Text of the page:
Mindfulness has been defined by many throughout history. No matter what definition you connect with, there is always a common thread or pattern amongst the various meanings. I’ll begin our journey by sharing different definitions of mindfulness from multiple sources.
Merriam-Webster Dictionary “The practice of maintaining a nonjudgmental state of heightened or complete awareness of one’s thoughts, emotions, or experiences on a moment-to-moment basis.”
Wikipedia “Mindfulness is the psychological process of bringing one’s attention to the internal and external experiences occurring in the present moment, which can be developed through the practice of meditation and other training.”
Mindful.org “Mindfulness is the basic human ability to be fully present, aware of where we are and what we’re doing, and not overly reactive or overwhelmed by what’s going on around us.”
Mindful Awareness Research Center at the University of California at Los Angeles “Mindful Awareness is the moment-by-moment process of actively and openly observing one’s physical, mental and emotional experiences.”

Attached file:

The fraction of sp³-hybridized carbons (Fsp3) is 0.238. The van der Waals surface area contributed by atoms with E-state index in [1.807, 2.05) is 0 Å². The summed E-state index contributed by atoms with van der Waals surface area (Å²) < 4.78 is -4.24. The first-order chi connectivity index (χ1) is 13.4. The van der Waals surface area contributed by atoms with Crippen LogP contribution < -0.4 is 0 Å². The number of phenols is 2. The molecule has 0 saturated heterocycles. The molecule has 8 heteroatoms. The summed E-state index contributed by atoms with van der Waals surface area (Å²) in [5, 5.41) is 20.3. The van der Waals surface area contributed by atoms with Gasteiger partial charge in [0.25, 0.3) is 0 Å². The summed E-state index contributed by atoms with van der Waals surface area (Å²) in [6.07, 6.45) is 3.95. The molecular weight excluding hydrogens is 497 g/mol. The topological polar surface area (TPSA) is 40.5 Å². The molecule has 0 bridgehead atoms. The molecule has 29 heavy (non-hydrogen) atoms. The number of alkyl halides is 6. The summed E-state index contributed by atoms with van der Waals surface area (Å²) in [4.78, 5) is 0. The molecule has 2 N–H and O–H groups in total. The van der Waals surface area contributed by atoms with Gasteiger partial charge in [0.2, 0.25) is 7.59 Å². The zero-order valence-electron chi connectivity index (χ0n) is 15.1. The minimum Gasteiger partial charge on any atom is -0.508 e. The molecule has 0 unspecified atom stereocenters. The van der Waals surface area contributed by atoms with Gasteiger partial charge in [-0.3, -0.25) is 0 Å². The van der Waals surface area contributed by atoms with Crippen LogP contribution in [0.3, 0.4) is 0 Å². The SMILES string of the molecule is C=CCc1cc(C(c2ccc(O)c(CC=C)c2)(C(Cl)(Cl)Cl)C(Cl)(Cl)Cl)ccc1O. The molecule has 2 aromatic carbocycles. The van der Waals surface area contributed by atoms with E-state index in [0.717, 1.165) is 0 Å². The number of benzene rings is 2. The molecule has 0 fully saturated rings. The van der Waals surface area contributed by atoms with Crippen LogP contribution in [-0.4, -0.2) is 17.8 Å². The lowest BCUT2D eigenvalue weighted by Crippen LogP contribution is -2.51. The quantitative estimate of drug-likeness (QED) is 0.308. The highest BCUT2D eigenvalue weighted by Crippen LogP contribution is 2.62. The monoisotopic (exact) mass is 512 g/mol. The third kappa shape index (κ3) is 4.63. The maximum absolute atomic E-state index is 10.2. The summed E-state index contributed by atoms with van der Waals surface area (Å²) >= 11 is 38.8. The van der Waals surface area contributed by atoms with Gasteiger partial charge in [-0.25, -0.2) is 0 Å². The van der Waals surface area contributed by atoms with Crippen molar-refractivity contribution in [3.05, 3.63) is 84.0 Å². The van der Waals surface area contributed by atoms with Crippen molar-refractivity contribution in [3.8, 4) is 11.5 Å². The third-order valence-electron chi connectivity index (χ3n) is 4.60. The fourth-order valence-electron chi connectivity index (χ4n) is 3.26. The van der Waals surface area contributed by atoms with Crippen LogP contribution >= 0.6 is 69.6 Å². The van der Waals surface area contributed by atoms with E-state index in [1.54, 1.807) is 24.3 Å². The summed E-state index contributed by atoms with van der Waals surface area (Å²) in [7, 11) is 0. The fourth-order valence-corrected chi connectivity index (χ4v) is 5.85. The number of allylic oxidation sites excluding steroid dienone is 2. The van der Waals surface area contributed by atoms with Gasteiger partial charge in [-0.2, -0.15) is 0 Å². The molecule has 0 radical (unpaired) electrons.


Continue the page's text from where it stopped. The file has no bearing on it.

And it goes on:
Sylvia Boorstein, Author “Mindfulness is the aware, balanced acceptance of the present experience. It isn’t more complicated than that. It is opening to or receiving the present moment, pleasant or unpleasant, just as it is, without either clinging to it or rejecting it.”
The common thread among these definitions is that mindfulness has to do with paying attention and practicing non-judgment. Consider what mindfulness means to you.